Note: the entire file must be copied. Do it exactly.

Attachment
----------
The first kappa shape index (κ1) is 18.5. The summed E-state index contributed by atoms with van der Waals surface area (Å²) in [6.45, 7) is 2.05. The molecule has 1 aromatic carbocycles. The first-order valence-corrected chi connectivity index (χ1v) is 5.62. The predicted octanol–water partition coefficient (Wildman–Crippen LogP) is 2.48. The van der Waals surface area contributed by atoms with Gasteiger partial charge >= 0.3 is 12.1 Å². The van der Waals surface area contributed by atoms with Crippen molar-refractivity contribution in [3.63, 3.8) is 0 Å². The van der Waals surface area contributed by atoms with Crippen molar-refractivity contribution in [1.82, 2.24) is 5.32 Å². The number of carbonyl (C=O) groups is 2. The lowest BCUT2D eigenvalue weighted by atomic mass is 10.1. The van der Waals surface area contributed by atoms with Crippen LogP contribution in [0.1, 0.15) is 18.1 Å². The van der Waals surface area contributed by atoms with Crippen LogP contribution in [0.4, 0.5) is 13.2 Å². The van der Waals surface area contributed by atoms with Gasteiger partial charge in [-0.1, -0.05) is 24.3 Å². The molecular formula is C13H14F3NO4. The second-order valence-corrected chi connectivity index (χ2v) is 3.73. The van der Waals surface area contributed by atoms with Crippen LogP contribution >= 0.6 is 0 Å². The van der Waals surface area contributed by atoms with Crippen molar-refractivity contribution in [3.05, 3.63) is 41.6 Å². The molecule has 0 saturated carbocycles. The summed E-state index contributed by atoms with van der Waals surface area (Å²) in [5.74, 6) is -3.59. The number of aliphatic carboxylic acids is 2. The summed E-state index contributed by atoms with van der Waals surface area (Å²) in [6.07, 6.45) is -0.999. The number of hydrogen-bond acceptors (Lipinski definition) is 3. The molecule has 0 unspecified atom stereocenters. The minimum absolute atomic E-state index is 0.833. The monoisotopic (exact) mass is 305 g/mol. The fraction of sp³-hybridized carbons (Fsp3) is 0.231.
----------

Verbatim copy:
The first kappa shape index (κ1) is 18.5. The summed E-state index contributed by atoms with van der Waals surface area (Å²) in [6.45, 7) is 2.05. The molecule has 1 aromatic carbocycles. The first-order valence-corrected chi connectivity index (χ1v) is 5.62. The predicted octanol–water partition coefficient (Wildman–Crippen LogP) is 2.48. The van der Waals surface area contributed by atoms with Gasteiger partial charge >= 0.3 is 12.1 Å². The van der Waals surface area contributed by atoms with Crippen molar-refractivity contribution in [3.63, 3.8) is 0 Å². The van der Waals surface area contributed by atoms with Crippen molar-refractivity contribution in [1.82, 2.24) is 5.32 Å². The number of carbonyl (C=O) groups is 2. The lowest BCUT2D eigenvalue weighted by atomic mass is 10.1. The van der Waals surface area contributed by atoms with Crippen LogP contribution in [0.1, 0.15) is 18.1 Å². The van der Waals surface area contributed by atoms with Crippen LogP contribution in [0.4, 0.5) is 13.2 Å². The van der Waals surface area contributed by atoms with Gasteiger partial charge in [-0.1, -0.05) is 24.3 Å². The molecular formula is C13H14F3NO4. The second-order valence-corrected chi connectivity index (χ2v) is 3.73. The van der Waals surface area contributed by atoms with Crippen LogP contribution >= 0.6 is 0 Å². The van der Waals surface area contributed by atoms with Crippen molar-refractivity contribution in [3.05, 3.63) is 41.6 Å². The molecule has 0 saturated carbocycles. The summed E-state index contributed by atoms with van der Waals surface area (Å²) in [5.74, 6) is -3.59. The number of aliphatic carboxylic acids is 2. The summed E-state index contributed by atoms with van der Waals surface area (Å²) in [6.07, 6.45) is -0.999. The number of hydrogen-bond acceptors (Lipinski definition) is 3. The molecule has 0 unspecified atom stereocenters. The minimum absolute atomic E-state index is 0.833. The monoisotopic (exact) mass is 305 g/mol. The fraction of sp³-hybridized carbons (Fsp3) is 0.231.